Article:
Chandigarh

Chandigarh

«The city-from-scratch concept has something particularly fascinating about it—especially for an architect! Often history has shaped the construction of cities around access to water, creating plans where the city rules over the laws of geometry. The 20th century saw the creation of two major cities: Brasilia in Brazil, initiated by Oscar Niemeyer and Lucio Costa, and Changigarh in India, under the leadership of Le Corbusier.»

Following the partition of India in 1947, Lahore, the capital of Punjab, became part of Pakistan. Nehru thus decided to create a new city named Chandigarh (Chandi’s fort, named after the goddess of the same name). Albert Mayer drew up the initial plans, but Le Corbusier and his cousin Pierre Jeanneret were the ones to ultimately decide on urban planning, undertaking the design of all the necessary large public buildings.
The plans carved the city into sectors numbered 1 to 60, a practical model which made the city easy to navigate and orient oneself. It is worth noting that even rational minds like the Jeanneret cousins chose not to use the number 13, in keeping with the superstition from out of the West (originating perhaps with Christ’s last supper). A seven-lane road system was developed to facilitate the flow of traffic depending on density. Although the traffic in Chandigarh for a long time was more fluid than other cities in India, this is no longer the case today.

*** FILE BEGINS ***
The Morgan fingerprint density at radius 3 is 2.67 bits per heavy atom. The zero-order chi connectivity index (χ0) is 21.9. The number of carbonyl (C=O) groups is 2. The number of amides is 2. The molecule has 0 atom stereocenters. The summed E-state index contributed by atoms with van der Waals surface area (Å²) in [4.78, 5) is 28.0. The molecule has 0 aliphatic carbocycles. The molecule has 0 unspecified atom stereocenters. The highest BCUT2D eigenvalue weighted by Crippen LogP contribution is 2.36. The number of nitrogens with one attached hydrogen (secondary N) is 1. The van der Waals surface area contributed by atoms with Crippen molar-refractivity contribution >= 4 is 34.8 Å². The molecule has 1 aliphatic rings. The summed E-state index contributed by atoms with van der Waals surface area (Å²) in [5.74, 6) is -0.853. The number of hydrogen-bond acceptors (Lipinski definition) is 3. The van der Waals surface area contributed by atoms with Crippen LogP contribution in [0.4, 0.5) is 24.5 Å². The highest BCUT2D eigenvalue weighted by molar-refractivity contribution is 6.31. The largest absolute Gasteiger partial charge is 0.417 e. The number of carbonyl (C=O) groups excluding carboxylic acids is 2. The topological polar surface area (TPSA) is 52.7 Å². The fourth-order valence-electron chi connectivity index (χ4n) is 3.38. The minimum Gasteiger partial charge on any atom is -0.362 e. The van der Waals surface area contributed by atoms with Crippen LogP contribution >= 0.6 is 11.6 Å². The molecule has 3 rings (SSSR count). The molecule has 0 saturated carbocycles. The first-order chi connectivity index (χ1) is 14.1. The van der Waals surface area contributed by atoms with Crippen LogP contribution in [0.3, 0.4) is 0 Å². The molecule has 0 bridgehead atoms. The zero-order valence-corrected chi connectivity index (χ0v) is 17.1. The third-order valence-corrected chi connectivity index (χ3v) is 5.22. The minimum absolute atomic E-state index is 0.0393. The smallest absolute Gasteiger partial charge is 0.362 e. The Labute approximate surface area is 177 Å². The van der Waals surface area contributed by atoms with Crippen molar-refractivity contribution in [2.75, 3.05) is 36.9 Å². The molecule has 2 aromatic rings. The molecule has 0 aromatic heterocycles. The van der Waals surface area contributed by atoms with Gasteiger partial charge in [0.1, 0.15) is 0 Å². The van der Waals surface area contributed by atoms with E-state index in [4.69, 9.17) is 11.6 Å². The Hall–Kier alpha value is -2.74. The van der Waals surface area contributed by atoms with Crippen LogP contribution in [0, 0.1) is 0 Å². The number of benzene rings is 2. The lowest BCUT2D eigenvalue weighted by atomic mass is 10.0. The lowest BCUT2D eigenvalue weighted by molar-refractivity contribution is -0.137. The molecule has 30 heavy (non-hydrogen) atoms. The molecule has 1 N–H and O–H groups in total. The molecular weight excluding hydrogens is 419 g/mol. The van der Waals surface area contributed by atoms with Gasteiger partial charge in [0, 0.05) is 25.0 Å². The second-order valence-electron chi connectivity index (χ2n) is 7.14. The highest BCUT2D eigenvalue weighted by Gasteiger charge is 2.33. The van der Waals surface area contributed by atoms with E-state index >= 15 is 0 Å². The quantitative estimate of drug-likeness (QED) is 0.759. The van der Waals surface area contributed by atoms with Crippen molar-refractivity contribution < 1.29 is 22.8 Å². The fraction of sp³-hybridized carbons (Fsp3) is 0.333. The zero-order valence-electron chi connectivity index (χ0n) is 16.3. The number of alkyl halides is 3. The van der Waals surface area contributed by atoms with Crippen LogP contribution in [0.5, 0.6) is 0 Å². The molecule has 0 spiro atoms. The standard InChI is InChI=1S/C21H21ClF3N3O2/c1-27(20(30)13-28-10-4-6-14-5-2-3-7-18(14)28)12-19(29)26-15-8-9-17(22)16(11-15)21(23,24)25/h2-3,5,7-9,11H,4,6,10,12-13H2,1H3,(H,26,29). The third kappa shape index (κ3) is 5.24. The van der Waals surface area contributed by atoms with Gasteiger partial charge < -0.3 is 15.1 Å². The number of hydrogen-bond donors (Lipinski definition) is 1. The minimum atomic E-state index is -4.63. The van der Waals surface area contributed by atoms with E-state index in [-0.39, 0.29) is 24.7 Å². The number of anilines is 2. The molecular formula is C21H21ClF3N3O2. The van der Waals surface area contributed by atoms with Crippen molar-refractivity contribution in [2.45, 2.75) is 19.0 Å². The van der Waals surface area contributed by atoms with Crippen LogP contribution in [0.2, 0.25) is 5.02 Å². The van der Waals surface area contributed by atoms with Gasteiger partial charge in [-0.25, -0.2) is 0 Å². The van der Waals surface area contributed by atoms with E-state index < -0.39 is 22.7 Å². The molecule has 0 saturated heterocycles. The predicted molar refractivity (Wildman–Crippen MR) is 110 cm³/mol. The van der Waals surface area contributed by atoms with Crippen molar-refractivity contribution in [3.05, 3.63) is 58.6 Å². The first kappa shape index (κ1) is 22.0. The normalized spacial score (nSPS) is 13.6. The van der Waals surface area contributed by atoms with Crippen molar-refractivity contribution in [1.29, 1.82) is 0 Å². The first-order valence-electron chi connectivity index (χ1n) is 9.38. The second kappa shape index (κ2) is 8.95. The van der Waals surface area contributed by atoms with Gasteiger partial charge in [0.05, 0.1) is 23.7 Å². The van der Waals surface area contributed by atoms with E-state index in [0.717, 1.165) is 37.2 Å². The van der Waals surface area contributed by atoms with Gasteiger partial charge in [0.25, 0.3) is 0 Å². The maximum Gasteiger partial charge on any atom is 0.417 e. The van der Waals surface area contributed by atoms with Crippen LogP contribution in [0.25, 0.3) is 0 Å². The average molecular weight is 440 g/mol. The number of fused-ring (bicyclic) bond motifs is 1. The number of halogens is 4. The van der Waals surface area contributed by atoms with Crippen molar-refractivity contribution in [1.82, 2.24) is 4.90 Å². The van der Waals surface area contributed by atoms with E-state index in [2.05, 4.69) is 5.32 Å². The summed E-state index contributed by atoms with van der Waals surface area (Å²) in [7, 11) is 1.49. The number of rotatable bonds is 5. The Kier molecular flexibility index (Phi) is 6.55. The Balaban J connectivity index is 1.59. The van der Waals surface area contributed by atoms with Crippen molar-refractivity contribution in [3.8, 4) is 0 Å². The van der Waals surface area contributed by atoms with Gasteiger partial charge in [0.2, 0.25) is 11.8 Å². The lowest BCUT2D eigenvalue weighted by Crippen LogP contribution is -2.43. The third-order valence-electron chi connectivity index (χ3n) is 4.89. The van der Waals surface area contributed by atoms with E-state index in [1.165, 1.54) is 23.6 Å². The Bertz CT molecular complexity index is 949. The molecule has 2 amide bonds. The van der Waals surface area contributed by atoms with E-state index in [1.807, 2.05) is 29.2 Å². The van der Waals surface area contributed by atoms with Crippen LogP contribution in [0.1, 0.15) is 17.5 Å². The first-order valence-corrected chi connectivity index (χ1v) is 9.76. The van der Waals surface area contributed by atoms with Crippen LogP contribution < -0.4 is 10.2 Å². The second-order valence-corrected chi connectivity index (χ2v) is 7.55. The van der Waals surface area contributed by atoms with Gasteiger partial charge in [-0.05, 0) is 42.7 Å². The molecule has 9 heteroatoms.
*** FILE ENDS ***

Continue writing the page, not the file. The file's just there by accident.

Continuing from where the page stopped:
The capitol brings together the major works of Le Corbusier and remains in rather remarkable condition, although many buildings are subject to regular restoration. The Palace of Assembly is surrounded by a body of water and has a curved, majestic roof of concrete. The Palace of Justice paints geometric shapes with open cuts piercing the sky. The architect’s choice of bright colours adds a touch of cheerful animation to the façade.
Within the buildings of the Secretariat, the offices are a time capsule of that period’s furniture, a mix of wood and wicker (a style that’s highly sought-after in today’s architectural landscape). The spirit of the new city is captured in a large sculpture of an open hand designed by Le Corbusier.

Since 2016, these buildings have been inscribed on the list of Unesco World Heritage sites.
Even fifty years on and undergoing renovation, Le Corbusier’s buildings are still nothing short of masterpieces.

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